Large sections of the book are marked by astute critiques of technology, anti-Blackness within the United States justice system and thoughtful discussions of ‘phenomenology of a spectacular social-media society’ (p.128) – particularly in relation to the film Cassowary: Mechanics of Empathy (2016) by Arthur Jafa (b.1960), which compiles footage of gun violence and police brutality against Black people. Yet, it seems to this reviewer that the real heart of the book comes early on, in the second text, ‘America’s Bob Morris’, an extended essay on the artist Robert Morris (1931–2018). In a discursive series of letters, performatively addressed to Morris, Dean almost approaches a kind of nostalgia for the porous, burdensome concepts of identity held by earlier generations. She casually refers to the artist as ‘Bob’ and describes him as the last of a generation for whom the concepts of ‘America’ or ‘American Art’ ‘really hung together either as a project or a problem’ (p.33).
In this extended monologue, there is a hint that Dean is in fact writing about her own work and preoccupations, particularly around abstraction and the limits of subjectivity. Dean is a defining figure in a contemporary generation of American artists who explore technology, and is particularly noted for her work as the Curator and Editor of Rhizome until 2021. Some of her earliest works explore Blackness and autobiography through discrete material means, whereas more recent work, such as Little Island / Gut Punch FIG.1 FIG.2, a greenscreen-green pedestal that looks as though it has been distorted with a 3D-modelling programme, straddles conversations around contemporary technology, histories of abstraction and the limits of representation.1 Echoing this tendency within her wider practice, the curator Katherine C.M. Adams wrote about Dean’s exhibition Figuer Sucia at Green Naftali, New York (11th May–17th June 2023) FIG.3 FIG.4 FIG.5: ‘Dean seems in part to be wryly testing what we as viewers will register as violent when the subject’s form is on the edge of representation’.2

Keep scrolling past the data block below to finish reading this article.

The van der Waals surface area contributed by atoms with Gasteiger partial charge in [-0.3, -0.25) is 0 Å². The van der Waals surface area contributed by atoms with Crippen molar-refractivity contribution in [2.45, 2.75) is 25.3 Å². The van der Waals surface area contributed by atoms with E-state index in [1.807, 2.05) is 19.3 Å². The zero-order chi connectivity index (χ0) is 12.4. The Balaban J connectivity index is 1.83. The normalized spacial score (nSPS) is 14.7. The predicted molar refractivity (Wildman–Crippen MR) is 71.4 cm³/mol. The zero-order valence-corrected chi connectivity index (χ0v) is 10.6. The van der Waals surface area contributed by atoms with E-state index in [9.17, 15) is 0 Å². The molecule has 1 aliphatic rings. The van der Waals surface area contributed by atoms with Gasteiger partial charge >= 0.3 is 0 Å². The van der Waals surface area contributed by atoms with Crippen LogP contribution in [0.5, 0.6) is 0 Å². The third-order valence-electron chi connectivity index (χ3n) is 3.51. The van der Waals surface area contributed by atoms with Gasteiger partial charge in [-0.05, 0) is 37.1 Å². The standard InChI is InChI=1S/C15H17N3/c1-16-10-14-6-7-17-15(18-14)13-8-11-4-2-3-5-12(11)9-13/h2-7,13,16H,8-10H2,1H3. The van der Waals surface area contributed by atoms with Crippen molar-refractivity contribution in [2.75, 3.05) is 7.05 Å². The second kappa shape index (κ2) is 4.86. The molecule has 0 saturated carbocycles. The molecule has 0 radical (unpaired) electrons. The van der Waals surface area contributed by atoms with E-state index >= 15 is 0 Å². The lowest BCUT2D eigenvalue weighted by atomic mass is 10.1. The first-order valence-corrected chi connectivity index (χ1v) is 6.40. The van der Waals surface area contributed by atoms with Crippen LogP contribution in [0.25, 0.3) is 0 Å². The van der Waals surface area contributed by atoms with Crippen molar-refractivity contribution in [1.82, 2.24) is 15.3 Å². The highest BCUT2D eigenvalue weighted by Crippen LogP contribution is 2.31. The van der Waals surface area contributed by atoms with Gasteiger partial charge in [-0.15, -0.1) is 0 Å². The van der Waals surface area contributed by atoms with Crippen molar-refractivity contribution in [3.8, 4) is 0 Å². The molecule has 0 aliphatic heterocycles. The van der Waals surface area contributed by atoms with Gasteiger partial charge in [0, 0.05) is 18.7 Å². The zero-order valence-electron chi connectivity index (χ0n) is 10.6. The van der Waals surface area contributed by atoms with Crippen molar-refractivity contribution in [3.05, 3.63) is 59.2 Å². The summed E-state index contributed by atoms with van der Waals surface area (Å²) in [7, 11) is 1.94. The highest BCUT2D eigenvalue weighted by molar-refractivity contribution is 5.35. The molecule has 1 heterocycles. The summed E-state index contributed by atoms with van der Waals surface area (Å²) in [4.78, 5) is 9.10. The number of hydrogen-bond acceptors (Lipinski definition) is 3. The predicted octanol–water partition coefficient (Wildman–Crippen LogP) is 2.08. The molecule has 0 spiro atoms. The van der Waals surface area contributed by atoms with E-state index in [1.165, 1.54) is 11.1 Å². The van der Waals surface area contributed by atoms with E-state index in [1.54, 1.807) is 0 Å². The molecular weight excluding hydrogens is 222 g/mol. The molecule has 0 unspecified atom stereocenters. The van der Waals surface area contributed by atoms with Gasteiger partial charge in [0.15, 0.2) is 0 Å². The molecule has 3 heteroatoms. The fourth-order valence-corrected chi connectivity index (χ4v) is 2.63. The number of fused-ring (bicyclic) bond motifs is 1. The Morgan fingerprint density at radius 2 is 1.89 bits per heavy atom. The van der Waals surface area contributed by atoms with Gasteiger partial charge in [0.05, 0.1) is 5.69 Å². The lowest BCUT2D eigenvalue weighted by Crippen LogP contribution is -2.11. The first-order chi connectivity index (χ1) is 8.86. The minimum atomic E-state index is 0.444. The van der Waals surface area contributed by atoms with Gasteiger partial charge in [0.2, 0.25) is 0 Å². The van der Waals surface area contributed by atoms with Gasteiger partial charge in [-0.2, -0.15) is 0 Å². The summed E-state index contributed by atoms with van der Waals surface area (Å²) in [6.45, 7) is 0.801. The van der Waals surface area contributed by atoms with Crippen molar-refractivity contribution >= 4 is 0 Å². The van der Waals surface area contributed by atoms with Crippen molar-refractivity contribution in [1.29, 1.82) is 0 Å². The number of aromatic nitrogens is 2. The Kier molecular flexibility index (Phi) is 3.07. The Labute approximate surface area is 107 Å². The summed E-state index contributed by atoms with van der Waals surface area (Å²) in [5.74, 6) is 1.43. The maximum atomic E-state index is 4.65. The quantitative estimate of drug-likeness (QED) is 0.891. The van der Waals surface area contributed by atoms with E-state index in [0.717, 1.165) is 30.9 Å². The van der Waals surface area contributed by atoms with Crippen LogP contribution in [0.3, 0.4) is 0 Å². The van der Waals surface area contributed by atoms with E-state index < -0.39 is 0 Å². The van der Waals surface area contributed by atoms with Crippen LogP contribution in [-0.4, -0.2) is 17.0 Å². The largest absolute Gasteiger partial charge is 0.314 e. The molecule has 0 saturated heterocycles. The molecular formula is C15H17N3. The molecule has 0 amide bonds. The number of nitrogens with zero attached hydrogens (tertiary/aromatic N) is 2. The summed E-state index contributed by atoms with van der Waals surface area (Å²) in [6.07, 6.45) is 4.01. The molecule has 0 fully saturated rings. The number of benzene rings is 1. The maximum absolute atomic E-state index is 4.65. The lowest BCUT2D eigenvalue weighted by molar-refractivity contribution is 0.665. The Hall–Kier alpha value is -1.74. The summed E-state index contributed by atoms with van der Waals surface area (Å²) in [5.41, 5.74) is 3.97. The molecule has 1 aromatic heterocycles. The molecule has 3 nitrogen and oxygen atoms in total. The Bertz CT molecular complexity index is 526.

‘It seems today,’ Dean writes, that few artists think of themselves as American, instead ‘aligning themselves more with identity markers or political orientations’ (p.34). If they do, she laments, it is on America’s terms, ‘generally bound to playing with signifiers, and commenting on issues’ (p.34). This is potentially a capitulation to neoliberalism, but also speaks to the shaky grounds of American identity itself. As Jean Baudrillard once wrote, ‘For me, there is no truth of America’ and for Dean, it is ‘myths and illusions all the way down’ (p.39).3 Perhaps these are the stakes of American art, she ventures: to confront nothingness, to stare into the multitude of constructions and fabrications that underpin identity, to carry the performativity of the self and to resist pressures to provide an affirmative conclusion.
If Bad Infinity can be understood as a capsule of a critical perspective, then its strength – what makes it appear most alive – lies in its variety and breadth. Just as the moment in which these essays were written has evolved, progressed, collapsed and reformed itself, there is a palpable sense that the animating impulse of Dean’s inquiries – as the editors Isabelle Graw and Daniel Burmbaum suggest in their preface, ‘who are “we” today?’ (p.7) – has not yet run out of steam. This idea that there is still much more to say, and much to do, is encountered early on. ‘In another essay, in another few years, with a little more distance’, she writes towards the end of the most recent essay, ‘Channel zero’, ‘I’ll probably have the clarity to make an argument about the fact that much of the war that summer was waged on the battlefield of video’ (p.29).